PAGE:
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‘Exhausted, overburdened and overwhelmed’: pandemic pet boom leaving veterinarians in short supply

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Giving pets the best care possible is proving increasingly difficult these days. As Sarah Offin reports, there is a significant shortage of veterinarians, animal health technicians and registered veterinary technicians in Canada – Jan 28, 2021

They have been our co-workers, therapy animals and constant companions over the course of the pandemic, but giving our pets the best care possible is proving increasingly difficult.

“We do have a very significant shortage of veterinarians and animal health technicians, registered veterinary technicians in Canada,” said Dr. Enid Stiles, the President of the Canadian Veterinary Medical Association. “We were already feeling the pressure and having a hard time meeting the needs of all of the pets that need to be seen. So adding to that, now we have possibly more pets to see, adding more pressure.”

Read more: ‘Pandemic puppies’ bring joy, companionship to families amid pandemic

Visit local dog parks and you’ll likely notice more puppies joining the mix.

Humane Canada said 78,000 cats and 28,000 dogs were in shelters across the country in 2019. Sixty-five per cent of the cats and 73 per cent of dogs were either adopted or reclaimed by owners.

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“We have certainly seen an increase in client base and thus demand,” said Marina Atkins, a veterinary technician and clinic manager at Cambrian Animal Hospital in Calgary. “Where we used to be able to offer clients two to three days of a wait for a routine appointment, now we are booking seven to ten days away. Our surgery schedule requires three to four weeks, sometimes longer to get in.”

Read more: How ‘pandemic pets’ are helping us cope with coronavirus stress

“It seems like no matter how many [appointments] we save in a day for urgent cases and emergency cases, they can be booked up before I get in at 9 am. for work,” said Liz Ruelle at the Wild Rose Cat Clinic in Calgary. “Were ending up having to triage over the phone, direct clients to emergency clinic locations. And it’s really gut-wrenching.”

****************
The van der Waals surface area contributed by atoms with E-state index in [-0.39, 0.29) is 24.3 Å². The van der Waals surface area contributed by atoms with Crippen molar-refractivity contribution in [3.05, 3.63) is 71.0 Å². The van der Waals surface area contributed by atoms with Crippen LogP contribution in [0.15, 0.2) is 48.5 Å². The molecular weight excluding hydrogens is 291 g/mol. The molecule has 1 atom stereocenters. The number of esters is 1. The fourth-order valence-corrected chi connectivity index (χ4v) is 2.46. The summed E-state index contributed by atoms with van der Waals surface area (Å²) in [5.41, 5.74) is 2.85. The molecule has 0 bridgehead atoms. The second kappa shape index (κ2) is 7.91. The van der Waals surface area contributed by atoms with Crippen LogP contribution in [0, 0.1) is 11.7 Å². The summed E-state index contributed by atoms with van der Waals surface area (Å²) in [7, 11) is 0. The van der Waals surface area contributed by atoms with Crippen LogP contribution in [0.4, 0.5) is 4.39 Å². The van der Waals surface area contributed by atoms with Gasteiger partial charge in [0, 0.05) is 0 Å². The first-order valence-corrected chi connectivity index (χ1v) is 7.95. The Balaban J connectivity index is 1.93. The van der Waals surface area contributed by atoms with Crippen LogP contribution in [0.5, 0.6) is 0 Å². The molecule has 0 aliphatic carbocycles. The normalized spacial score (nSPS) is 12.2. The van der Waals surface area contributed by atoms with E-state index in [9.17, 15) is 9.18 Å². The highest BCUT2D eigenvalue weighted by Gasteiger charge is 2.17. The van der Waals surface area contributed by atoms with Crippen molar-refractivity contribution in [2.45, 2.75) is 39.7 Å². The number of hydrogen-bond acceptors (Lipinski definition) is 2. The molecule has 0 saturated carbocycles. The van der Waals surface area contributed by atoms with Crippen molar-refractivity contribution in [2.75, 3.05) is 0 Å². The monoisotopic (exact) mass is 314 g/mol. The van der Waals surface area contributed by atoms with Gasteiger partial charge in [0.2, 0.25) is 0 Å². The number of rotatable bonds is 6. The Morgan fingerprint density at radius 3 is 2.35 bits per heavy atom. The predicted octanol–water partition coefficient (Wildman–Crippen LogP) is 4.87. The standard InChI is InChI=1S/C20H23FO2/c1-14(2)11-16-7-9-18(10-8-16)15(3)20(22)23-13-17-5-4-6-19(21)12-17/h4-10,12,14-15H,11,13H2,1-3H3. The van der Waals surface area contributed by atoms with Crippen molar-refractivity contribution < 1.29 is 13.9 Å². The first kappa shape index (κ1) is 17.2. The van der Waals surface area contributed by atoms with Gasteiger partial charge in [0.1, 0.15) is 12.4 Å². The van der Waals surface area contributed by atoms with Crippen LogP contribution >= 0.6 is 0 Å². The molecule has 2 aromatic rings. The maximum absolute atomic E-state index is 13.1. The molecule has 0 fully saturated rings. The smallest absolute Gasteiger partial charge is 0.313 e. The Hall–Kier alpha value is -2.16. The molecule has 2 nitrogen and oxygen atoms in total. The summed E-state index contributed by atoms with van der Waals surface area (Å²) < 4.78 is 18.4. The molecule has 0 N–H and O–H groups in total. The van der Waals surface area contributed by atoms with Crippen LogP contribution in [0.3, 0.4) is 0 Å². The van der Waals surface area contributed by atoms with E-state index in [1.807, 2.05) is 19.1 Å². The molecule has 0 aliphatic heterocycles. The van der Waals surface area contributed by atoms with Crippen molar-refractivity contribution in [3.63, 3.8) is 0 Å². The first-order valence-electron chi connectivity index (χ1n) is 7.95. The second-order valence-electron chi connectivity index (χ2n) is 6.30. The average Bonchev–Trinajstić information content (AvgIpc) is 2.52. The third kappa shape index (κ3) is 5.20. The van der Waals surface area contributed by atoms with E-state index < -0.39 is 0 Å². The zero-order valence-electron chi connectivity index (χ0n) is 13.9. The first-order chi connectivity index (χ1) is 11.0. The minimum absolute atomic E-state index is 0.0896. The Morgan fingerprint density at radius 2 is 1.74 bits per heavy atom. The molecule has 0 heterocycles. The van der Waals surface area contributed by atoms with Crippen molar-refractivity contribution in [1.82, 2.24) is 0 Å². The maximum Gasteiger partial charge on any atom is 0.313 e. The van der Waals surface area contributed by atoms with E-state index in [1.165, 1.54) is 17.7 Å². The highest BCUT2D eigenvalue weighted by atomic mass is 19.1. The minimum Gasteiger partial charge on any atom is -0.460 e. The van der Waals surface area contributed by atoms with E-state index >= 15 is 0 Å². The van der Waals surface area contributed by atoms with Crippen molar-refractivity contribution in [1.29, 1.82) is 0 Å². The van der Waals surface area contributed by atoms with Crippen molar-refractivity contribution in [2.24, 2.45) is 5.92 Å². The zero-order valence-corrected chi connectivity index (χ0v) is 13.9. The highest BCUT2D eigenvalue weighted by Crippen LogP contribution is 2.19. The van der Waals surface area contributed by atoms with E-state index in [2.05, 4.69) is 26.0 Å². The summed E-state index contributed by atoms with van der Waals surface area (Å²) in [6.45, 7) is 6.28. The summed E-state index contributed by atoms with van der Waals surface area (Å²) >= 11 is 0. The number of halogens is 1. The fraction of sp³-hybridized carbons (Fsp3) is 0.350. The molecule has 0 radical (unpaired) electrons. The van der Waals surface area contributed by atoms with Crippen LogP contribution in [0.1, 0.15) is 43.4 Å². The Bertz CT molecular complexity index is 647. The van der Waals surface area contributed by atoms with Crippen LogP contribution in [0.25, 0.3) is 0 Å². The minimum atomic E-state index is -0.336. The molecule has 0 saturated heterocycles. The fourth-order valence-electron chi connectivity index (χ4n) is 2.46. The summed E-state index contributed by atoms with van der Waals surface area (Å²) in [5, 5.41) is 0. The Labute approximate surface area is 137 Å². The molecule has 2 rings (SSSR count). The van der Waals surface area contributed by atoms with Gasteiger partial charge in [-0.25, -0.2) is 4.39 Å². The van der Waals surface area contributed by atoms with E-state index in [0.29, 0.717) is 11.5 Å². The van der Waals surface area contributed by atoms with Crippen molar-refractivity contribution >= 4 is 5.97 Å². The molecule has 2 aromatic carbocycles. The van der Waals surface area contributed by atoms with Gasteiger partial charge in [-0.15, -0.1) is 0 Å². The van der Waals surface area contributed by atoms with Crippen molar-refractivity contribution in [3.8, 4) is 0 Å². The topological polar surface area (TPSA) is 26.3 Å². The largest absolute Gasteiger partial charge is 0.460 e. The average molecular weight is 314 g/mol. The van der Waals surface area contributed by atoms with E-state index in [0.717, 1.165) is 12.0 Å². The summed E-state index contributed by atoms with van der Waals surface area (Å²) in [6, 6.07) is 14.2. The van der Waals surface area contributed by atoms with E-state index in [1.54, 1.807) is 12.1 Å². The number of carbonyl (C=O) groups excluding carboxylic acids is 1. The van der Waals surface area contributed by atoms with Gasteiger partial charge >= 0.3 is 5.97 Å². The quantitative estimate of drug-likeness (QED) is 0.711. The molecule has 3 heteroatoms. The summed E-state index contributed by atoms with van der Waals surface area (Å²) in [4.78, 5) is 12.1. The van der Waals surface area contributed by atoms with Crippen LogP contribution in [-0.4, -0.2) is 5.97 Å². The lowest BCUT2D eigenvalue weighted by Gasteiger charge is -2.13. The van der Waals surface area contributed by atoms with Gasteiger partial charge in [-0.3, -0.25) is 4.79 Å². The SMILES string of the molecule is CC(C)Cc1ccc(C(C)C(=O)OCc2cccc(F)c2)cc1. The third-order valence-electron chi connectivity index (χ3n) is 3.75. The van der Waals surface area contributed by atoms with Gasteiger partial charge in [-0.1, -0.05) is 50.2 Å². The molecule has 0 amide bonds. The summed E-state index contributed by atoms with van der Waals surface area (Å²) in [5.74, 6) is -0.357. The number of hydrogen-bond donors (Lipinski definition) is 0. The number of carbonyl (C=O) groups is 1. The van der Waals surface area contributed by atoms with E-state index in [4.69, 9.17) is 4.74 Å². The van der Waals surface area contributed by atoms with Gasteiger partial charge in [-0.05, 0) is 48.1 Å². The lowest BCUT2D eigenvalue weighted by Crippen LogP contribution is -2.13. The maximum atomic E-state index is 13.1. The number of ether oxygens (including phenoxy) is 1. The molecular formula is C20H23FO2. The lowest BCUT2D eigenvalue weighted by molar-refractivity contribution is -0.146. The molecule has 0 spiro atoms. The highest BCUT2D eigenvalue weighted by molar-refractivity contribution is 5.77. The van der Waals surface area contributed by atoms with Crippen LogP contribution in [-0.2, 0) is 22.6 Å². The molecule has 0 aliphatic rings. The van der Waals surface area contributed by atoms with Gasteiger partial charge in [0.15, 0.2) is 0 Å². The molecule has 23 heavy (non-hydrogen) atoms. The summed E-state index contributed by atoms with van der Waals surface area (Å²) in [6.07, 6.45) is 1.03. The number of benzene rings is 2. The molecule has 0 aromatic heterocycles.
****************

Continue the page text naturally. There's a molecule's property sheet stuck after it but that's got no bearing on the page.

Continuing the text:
Wild Rose Cat Clinic is one of a number of clinics no longer accepting first-time clients – a decision that has been met by frustration among new pet owners.

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“It hurts when I have to say no,” said Ruelle. “When we say we can’t see your cat in our clinic it’s not because we don’t want to. It’s because we can’t physically and mentally do it.”

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The CVMA said there are currently about 12,500 vets in Canada. The organization is currently working on ways to add to that number.

“The number of seats that we have in the schools here in Canada is just still not sufficient,” said Stiles. “And every seat in a school requires actually quite a bit of money from the government. And that takes time to get there. So in the in-between… we’re looking at solutions to encourage people to come to Canada who are licensed veterinarians coming from accredited colleges, and maybe even looking at selective ways for licensure.”

“They can bring so much happiness and pleasure – so important for people’s mental and physical health, especially now.”

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